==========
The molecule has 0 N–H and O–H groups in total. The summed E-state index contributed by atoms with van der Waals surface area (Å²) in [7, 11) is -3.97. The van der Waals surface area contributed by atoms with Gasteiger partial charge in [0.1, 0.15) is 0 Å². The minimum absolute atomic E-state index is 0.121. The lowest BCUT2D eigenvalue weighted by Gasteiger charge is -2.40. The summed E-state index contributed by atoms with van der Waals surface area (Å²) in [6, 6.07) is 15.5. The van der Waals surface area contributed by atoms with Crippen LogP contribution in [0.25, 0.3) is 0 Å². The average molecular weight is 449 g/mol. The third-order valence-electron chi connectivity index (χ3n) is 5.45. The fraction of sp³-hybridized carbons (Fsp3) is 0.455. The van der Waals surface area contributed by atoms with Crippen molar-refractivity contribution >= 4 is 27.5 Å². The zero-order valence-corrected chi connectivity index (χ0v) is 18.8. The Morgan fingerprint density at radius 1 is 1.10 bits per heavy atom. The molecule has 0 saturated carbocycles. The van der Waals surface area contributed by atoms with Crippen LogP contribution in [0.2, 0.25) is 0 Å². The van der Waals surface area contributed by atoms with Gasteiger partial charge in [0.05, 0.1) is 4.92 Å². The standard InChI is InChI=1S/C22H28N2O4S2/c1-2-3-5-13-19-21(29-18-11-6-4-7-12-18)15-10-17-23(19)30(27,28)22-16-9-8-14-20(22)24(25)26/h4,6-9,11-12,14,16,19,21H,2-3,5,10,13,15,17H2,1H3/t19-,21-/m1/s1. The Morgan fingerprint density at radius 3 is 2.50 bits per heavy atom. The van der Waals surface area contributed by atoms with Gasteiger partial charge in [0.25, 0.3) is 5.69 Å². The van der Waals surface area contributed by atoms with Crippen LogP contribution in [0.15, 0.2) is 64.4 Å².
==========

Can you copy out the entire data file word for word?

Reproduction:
The molecule has 0 N–H and O–H groups in total. The summed E-state index contributed by atoms with van der Waals surface area (Å²) in [7, 11) is -3.97. The van der Waals surface area contributed by atoms with Gasteiger partial charge in [0.1, 0.15) is 0 Å². The minimum absolute atomic E-state index is 0.121. The lowest BCUT2D eigenvalue weighted by Gasteiger charge is -2.40. The summed E-state index contributed by atoms with van der Waals surface area (Å²) in [6, 6.07) is 15.5. The van der Waals surface area contributed by atoms with Crippen LogP contribution in [0.25, 0.3) is 0 Å². The average molecular weight is 449 g/mol. The third-order valence-electron chi connectivity index (χ3n) is 5.45. The fraction of sp³-hybridized carbons (Fsp3) is 0.455. The van der Waals surface area contributed by atoms with Crippen molar-refractivity contribution >= 4 is 27.5 Å². The zero-order valence-corrected chi connectivity index (χ0v) is 18.8. The Morgan fingerprint density at radius 1 is 1.10 bits per heavy atom. The molecule has 0 saturated carbocycles. The van der Waals surface area contributed by atoms with Crippen LogP contribution in [0.2, 0.25) is 0 Å². The van der Waals surface area contributed by atoms with Gasteiger partial charge in [0.05, 0.1) is 4.92 Å². The standard InChI is InChI=1S/C22H28N2O4S2/c1-2-3-5-13-19-21(29-18-11-6-4-7-12-18)15-10-17-23(19)30(27,28)22-16-9-8-14-20(22)24(25)26/h4,6-9,11-12,14,16,19,21H,2-3,5,10,13,15,17H2,1H3/t19-,21-/m1/s1. The Morgan fingerprint density at radius 3 is 2.50 bits per heavy atom. The van der Waals surface area contributed by atoms with Gasteiger partial charge in [0.25, 0.3) is 5.69 Å². The van der Waals surface area contributed by atoms with Crippen LogP contribution in [0.15, 0.2) is 64.4 Å².